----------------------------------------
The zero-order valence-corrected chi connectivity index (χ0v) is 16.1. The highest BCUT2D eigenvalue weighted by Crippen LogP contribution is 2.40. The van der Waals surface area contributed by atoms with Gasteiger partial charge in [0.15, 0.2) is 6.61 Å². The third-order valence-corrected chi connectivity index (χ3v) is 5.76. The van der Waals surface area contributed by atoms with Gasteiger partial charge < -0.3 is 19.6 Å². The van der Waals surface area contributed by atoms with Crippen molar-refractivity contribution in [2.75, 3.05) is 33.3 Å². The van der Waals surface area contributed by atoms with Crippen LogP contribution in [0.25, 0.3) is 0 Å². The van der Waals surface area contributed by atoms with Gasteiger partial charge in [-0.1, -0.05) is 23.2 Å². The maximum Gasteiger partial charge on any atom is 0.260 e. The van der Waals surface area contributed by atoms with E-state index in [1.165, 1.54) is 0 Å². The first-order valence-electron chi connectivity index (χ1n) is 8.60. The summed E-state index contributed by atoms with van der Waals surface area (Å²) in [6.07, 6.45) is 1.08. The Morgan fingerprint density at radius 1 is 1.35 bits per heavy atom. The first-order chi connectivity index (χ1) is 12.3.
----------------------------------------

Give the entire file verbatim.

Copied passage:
The zero-order valence-corrected chi connectivity index (χ0v) is 16.1. The highest BCUT2D eigenvalue weighted by Crippen LogP contribution is 2.40. The van der Waals surface area contributed by atoms with Gasteiger partial charge in [0.15, 0.2) is 6.61 Å². The third-order valence-corrected chi connectivity index (χ3v) is 5.76. The van der Waals surface area contributed by atoms with Gasteiger partial charge < -0.3 is 19.6 Å². The van der Waals surface area contributed by atoms with Crippen molar-refractivity contribution in [2.75, 3.05) is 33.3 Å². The van der Waals surface area contributed by atoms with Crippen LogP contribution in [0.25, 0.3) is 0 Å². The van der Waals surface area contributed by atoms with Gasteiger partial charge in [-0.1, -0.05) is 23.2 Å². The maximum Gasteiger partial charge on any atom is 0.260 e. The van der Waals surface area contributed by atoms with E-state index in [1.165, 1.54) is 0 Å². The first-order valence-electron chi connectivity index (χ1n) is 8.60. The summed E-state index contributed by atoms with van der Waals surface area (Å²) in [6.07, 6.45) is 1.08. The Morgan fingerprint density at radius 1 is 1.35 bits per heavy atom. The first-order chi connectivity index (χ1) is 12.3.